Recently, I’ve noticed that the word reformed means very different things depending on who you are talking to. For some, reformed is a negative word that is thrown around to describe the kind of Christians you should hope you never become. For others, reformed is a word used to describe people who hold to a kind of supernatural truth that is reserved for the select few who actually “get it.” For still others, reformed mostly means old. Or rarely celebrating Communion. Or maybe the word has been heard so seldom that it means little to nothing at all.
The first time I heard it was in close proximity to the word Calvinist. When I was a freshman in college, I met my first five-point Calvinist, and he quickly informed me that he would never date someone like me (not that I was interested!) because he would never be willing to marry someone who was not a Calvinist. Conversations about reformed theology always centered around predestination, specifically God choosing certain people from before the creation of the world to condemn to hell. My first experience with the concept of reformed theology left me thinking that reformed was a brand of theology reserved for an elite few who thought they had a direct pipeline to God. The God of this kind of faith seemed cruel and unfeeling. And, if life was already micromanaged and pre-scripted, I couldn’t understand what the point of the created order and humanity could even be.
I am not that kind of reformed.
More recently, I have heard a lot about megachurch preachers who call themselves Calvinists or reformed. Though these preachers never really define what it is about their theology that is reformed, it seems reformed means strict rules and roles. It means an unyielding insistence on rigidly-defined purity. It means leaders of the church have to look a specific way – not only male, but ruggedly masculine (in the most stereotypical sense of the word). Reformed, in this sense, often portrays God as angry and vengeful. The role of the preacher is to convey this anger to the world in as winsome a way as possible. The God of this kind of theology seems more like someone in need of an anger management class than the God I read about on the pages of Scripture.
I am not that kind of reformed.
When I met my husband and started attending a reformed church, I was very hesitant. I was skeptical. I enjoyed pointing out all of the things I disagreed with. But, in this Christian community I found a group of people that was willing to wrestle with difficult questions. I saw Christians seeking to live like Jesus in their communities, in their workplaces, in the ways they raised their children. In this place, in this church body, reformed theology wooed me, and it won me over. What I discovered was that being reformed means being open to the possibility that you could be wrong. It means embracing your questions rather than hiding from them. It focuses on studying God’s word, which means I don’t have to check my intellect at the door, but it also focuses on the mystery that God acts among us through the sacraments.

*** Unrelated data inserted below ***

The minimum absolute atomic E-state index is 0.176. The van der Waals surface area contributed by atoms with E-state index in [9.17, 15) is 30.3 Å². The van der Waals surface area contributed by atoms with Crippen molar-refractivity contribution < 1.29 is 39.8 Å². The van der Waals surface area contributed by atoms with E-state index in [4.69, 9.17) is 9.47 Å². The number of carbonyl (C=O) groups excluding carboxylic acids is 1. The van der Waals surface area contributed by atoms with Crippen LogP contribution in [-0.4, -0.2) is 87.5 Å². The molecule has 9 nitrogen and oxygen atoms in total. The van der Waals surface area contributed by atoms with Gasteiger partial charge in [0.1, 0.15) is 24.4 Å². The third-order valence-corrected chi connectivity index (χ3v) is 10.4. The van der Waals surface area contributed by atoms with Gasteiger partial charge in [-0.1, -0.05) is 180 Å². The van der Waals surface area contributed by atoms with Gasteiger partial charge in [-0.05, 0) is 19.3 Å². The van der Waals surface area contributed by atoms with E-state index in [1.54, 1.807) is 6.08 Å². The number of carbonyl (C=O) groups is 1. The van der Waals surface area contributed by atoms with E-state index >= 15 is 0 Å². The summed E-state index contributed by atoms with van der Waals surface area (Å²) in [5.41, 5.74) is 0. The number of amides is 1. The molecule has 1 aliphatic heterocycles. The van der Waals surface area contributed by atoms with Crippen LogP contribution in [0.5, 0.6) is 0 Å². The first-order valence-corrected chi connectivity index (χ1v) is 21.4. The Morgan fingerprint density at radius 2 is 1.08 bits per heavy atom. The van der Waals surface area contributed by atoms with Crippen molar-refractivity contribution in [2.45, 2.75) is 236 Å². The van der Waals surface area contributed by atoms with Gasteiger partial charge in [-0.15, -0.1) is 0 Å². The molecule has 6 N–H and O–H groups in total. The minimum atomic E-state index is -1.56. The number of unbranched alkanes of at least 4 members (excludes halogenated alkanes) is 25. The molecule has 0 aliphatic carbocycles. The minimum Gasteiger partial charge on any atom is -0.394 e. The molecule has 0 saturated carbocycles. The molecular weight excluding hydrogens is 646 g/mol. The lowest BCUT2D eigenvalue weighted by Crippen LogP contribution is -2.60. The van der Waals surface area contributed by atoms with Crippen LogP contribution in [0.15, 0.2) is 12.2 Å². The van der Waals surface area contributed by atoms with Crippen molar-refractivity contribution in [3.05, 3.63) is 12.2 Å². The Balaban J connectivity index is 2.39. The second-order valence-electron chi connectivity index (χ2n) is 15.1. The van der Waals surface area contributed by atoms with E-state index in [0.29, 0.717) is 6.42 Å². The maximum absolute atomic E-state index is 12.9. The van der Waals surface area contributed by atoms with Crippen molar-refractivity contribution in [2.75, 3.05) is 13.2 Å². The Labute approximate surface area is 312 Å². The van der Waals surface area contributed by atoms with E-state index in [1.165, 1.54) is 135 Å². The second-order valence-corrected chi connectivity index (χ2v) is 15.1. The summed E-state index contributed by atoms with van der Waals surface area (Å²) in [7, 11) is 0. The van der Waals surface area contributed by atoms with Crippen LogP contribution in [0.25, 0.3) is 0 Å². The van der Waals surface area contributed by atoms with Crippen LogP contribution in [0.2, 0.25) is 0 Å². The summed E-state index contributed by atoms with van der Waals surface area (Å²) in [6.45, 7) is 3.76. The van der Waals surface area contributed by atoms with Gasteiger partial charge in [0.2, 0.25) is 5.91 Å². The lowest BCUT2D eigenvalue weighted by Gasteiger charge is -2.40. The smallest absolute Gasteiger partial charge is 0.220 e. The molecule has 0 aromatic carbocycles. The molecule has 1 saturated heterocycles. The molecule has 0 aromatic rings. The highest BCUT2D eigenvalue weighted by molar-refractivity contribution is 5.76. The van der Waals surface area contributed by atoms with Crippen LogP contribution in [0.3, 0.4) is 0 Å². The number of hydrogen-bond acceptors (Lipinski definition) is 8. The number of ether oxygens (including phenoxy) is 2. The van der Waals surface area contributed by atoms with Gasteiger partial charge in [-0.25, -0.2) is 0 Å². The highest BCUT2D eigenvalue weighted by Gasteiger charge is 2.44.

Reformed theology both welcomed my questions and told me I didn’t have to have the answers to all of them.
Being reformed means always being in a posture of humility because we are not only reformed, but also ever-reforming. Ever-reforming doesn’t mean that God is always changing, but it means that the closer I grow to God the more likely it is that my understanding of things might need to change.
In the reformed church, I am encouraged to use my mind, but I am also reminded that God is bigger than I can understand.
When I say that I am reformed, I also mean that I don’t have to walk this road alone. I can connect with people in other denominations and faith traditions because we share similar liturgy. I can have an ecumenical conversation about preparing for seasons of the church year because we are mindful that life isn’t just a series of days, it is a journey that leads us somewhere. Being reformed means living in gratitude for the many who have gone before and prepared the way, and it means living in community with other travelers on the journey.
I don’t think much about things like the elect, or predestination because my belief in God’s sovereignty isn’t about trying to figure out who will be saved. God’s sovereignty means it isn’t about me. It’s about God, and about the amazing things God freely does through human beings.
Show me a faith that loves God holistically, embraces community, walks with humility, and feasts at God’s table and on the Word.
I am that kind of reformed.